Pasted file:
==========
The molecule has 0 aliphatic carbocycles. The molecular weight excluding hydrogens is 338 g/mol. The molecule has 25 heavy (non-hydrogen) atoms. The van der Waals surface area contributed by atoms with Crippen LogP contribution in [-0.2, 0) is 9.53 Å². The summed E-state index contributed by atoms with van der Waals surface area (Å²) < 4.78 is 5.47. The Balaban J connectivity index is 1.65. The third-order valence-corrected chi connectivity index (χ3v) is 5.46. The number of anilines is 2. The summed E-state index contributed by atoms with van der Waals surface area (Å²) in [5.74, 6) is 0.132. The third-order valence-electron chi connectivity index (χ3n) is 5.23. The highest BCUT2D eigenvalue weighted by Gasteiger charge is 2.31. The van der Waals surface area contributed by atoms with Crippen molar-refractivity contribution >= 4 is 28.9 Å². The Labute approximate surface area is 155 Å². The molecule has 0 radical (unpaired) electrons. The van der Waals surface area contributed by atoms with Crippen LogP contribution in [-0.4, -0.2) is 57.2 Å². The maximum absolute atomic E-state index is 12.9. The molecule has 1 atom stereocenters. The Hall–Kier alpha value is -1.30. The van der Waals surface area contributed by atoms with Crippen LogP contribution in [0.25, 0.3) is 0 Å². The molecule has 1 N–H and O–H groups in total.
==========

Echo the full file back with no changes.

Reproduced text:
The molecule has 0 aliphatic carbocycles. The molecular weight excluding hydrogens is 338 g/mol. The molecule has 25 heavy (non-hydrogen) atoms. The van der Waals surface area contributed by atoms with Crippen LogP contribution in [-0.2, 0) is 9.53 Å². The summed E-state index contributed by atoms with van der Waals surface area (Å²) < 4.78 is 5.47. The Balaban J connectivity index is 1.65. The third-order valence-corrected chi connectivity index (χ3v) is 5.46. The number of anilines is 2. The summed E-state index contributed by atoms with van der Waals surface area (Å²) in [5.74, 6) is 0.132. The third-order valence-electron chi connectivity index (χ3n) is 5.23. The highest BCUT2D eigenvalue weighted by Gasteiger charge is 2.31. The van der Waals surface area contributed by atoms with Crippen molar-refractivity contribution >= 4 is 28.9 Å². The Labute approximate surface area is 155 Å². The molecule has 0 radical (unpaired) electrons. The van der Waals surface area contributed by atoms with Crippen LogP contribution in [-0.4, -0.2) is 57.2 Å². The maximum absolute atomic E-state index is 12.9. The molecule has 1 atom stereocenters. The Hall–Kier alpha value is -1.30. The van der Waals surface area contributed by atoms with Crippen LogP contribution in [0.25, 0.3) is 0 Å². The molecule has 1 N–H and O–H groups in total.